SOUTHWEST TRAILS/GREY'S RIVER AREA FORECAST
Issued at 02/19/2019 06:41 Valid until: 02/19/2019 23:59
CURRENT CONDITIONS (Mountain Weather Past 24 Hours)
|At 10,400' Elevation||5 AM Temp||Max Temp||Avg Wind Dir||Avg. Wind Speed||Max Wind Gust|
|Mt Coffin||-6 º F||11||Northerly||1||22|
|Location||Elevation||Snowfall/Prec.||Total Snow Depth||Total Snowfall|
|Comissary Ridge Plot||9,330'||Trace"/ 0.01||88"||268"|
|Blind Bull Meadow Plot||9,000'||Trace"/ 0.01"||71"||197"|
|Box Y Ranch Plot||6,300'||Trace"/ 0.01"||58"||123"|
Mountain Weather Forecast for Today
Periods of light snow possible with partial clearing expected in the afternoon.
General Avalanche AdvisoryThe general avalanche hazard is Considerable above an elevation of 7,500 feet and is Moderate below that elevation. Although the sensitivity of unstable slabs is slowly decreasing, in steep avalanche prone terrain, humans could still trigger recently formed surface slabs and dangerous persistent slabs. Wind slabs formed during the most recent storm cycle are a hazard on steep wind-loaded avalanche terrain. Large to very large persistent slabs are most likely to be triggered on steep slopes that had a shallow snowpack with poor snow structure at the end of January. The consequences of triggering a large destructive avalanche are likely to be severe. A careful assessment of the snowpack and conservative terrain choices are essential for snowmobilers and skiers who travel in avalanche terrain.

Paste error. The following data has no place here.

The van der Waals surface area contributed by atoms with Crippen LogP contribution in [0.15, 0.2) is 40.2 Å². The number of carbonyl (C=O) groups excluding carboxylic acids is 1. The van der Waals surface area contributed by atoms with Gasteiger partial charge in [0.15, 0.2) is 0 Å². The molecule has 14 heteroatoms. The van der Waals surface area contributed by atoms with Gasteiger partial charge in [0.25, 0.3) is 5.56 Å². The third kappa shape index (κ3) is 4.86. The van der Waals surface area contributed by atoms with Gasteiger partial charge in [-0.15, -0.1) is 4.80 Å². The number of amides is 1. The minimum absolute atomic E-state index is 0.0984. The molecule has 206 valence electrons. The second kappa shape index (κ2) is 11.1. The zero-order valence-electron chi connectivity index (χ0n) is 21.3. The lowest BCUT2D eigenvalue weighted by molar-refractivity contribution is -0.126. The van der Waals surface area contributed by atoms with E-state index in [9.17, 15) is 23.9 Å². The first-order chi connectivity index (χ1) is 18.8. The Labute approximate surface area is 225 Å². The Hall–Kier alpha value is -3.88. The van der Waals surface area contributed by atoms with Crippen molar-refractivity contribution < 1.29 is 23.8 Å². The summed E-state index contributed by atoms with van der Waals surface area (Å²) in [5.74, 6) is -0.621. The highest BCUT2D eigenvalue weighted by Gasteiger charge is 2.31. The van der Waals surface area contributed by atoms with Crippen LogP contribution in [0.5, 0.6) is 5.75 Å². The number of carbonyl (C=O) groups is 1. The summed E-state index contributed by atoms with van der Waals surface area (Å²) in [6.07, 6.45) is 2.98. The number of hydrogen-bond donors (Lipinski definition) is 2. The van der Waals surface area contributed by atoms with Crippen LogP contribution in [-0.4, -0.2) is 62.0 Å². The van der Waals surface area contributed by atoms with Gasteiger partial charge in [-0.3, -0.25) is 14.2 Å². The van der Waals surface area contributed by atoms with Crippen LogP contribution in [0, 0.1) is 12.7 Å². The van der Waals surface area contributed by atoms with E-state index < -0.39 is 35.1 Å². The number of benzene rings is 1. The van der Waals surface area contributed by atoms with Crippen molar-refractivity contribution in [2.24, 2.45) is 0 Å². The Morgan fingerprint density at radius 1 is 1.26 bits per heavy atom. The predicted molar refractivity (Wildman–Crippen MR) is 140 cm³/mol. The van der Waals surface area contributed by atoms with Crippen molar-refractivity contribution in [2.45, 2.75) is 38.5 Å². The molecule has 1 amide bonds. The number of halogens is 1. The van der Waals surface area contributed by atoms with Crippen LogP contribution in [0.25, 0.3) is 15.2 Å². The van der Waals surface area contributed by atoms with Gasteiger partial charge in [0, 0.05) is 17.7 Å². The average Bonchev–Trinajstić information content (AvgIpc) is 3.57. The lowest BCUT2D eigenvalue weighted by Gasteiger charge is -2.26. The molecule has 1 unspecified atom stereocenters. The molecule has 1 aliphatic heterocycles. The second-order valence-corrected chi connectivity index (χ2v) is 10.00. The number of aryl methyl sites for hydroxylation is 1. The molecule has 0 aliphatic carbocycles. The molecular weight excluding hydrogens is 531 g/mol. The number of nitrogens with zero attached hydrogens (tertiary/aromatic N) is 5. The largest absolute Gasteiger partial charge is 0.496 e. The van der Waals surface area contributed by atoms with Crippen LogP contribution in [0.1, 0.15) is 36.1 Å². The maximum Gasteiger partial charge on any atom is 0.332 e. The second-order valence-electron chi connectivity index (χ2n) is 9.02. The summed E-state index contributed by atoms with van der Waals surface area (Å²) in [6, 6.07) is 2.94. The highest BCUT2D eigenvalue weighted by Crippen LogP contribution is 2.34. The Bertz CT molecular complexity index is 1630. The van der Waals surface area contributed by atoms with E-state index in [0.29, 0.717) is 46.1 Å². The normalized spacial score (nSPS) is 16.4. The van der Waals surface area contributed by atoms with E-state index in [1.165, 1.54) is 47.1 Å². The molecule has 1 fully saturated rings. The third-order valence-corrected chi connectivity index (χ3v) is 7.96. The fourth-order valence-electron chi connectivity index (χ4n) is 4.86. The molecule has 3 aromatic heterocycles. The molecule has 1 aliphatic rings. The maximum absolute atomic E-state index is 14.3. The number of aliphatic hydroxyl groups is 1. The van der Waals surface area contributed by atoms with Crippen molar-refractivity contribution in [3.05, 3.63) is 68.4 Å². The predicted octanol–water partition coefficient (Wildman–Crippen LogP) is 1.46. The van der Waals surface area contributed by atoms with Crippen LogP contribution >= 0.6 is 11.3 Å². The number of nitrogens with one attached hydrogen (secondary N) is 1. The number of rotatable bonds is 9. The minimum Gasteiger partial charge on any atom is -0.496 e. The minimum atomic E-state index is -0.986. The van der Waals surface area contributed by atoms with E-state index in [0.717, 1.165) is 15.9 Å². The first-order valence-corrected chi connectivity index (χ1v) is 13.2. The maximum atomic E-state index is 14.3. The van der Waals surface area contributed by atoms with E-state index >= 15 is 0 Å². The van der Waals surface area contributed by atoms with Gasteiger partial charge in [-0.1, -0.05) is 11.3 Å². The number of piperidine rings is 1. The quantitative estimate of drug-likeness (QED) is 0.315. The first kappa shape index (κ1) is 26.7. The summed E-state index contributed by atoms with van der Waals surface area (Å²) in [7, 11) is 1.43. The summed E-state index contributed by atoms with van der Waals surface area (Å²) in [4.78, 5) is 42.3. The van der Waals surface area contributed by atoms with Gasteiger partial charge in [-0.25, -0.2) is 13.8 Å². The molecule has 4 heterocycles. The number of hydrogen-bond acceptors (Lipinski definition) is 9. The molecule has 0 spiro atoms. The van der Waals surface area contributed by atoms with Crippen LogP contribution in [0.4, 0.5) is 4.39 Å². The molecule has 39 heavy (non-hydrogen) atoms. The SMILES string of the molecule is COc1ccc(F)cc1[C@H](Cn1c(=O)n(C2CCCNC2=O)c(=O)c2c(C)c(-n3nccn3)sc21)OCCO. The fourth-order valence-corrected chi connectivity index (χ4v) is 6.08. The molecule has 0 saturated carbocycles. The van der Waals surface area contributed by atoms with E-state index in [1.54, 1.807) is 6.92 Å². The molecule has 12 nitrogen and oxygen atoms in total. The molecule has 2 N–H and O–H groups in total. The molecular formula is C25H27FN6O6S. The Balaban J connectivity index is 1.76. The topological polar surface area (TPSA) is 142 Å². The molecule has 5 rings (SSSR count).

Today's Avalanche Problems
DESCRIPTIONSurface slabs formed by southwest winds during the most recent storm cycle continue to be a hazard on steep wind-loaded slopes. These slabs could be triggered by snowmobilers and skiers with depths of one to three feet. Today's sunshine may increase the sensitivity of these slabs to human triggers.
DESCRIPTIONPersistent slab avalanches that would involve faceted snow layers formed earlier in the season could be triggered by snowmachines or the weight of a single person on steep avalanche prone slopes. In addition to being triggered when a person hits a particularly weak or thin spot on a slope, they may also release following the initiation of a wind slab. These large to very large hard slab avalanches could be 3 to 5 feet deep at the higher elevations. They could be one to three feet deep below an elevation of 7,500 feet where they are likely to release as soft slabs.
SPONSORS: Box Y Ranch, Wyoming State Trails Program, Stewart Johnson and CPA